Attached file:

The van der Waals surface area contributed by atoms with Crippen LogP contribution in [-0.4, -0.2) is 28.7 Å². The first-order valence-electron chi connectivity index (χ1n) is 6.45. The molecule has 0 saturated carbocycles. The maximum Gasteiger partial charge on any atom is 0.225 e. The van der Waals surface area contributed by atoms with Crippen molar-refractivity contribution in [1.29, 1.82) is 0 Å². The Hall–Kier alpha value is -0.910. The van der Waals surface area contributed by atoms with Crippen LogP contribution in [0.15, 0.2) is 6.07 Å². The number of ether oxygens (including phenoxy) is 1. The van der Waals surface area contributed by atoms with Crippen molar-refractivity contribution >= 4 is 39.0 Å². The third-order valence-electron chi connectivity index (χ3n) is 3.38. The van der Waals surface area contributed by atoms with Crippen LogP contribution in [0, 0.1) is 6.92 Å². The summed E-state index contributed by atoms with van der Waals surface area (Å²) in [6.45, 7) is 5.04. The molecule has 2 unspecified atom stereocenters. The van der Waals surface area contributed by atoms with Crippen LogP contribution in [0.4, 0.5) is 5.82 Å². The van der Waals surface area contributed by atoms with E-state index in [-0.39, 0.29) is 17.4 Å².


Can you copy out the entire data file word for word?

The van der Waals surface area contributed by atoms with Crippen LogP contribution in [-0.4, -0.2) is 28.7 Å². The first-order valence-electron chi connectivity index (χ1n) is 6.45. The molecule has 0 saturated carbocycles. The maximum Gasteiger partial charge on any atom is 0.225 e. The van der Waals surface area contributed by atoms with Crippen molar-refractivity contribution in [1.29, 1.82) is 0 Å². The Hall–Kier alpha value is -0.910. The van der Waals surface area contributed by atoms with Crippen LogP contribution in [0.15, 0.2) is 6.07 Å². The number of ether oxygens (including phenoxy) is 1. The van der Waals surface area contributed by atoms with Crippen molar-refractivity contribution >= 4 is 39.0 Å². The third-order valence-electron chi connectivity index (χ3n) is 3.38. The van der Waals surface area contributed by atoms with Crippen LogP contribution in [0, 0.1) is 6.92 Å². The summed E-state index contributed by atoms with van der Waals surface area (Å²) in [6.45, 7) is 5.04. The molecule has 2 unspecified atom stereocenters. The van der Waals surface area contributed by atoms with Crippen LogP contribution in [0.4, 0.5) is 5.82 Å². The van der Waals surface area contributed by atoms with E-state index in [-0.39, 0.29) is 17.4 Å².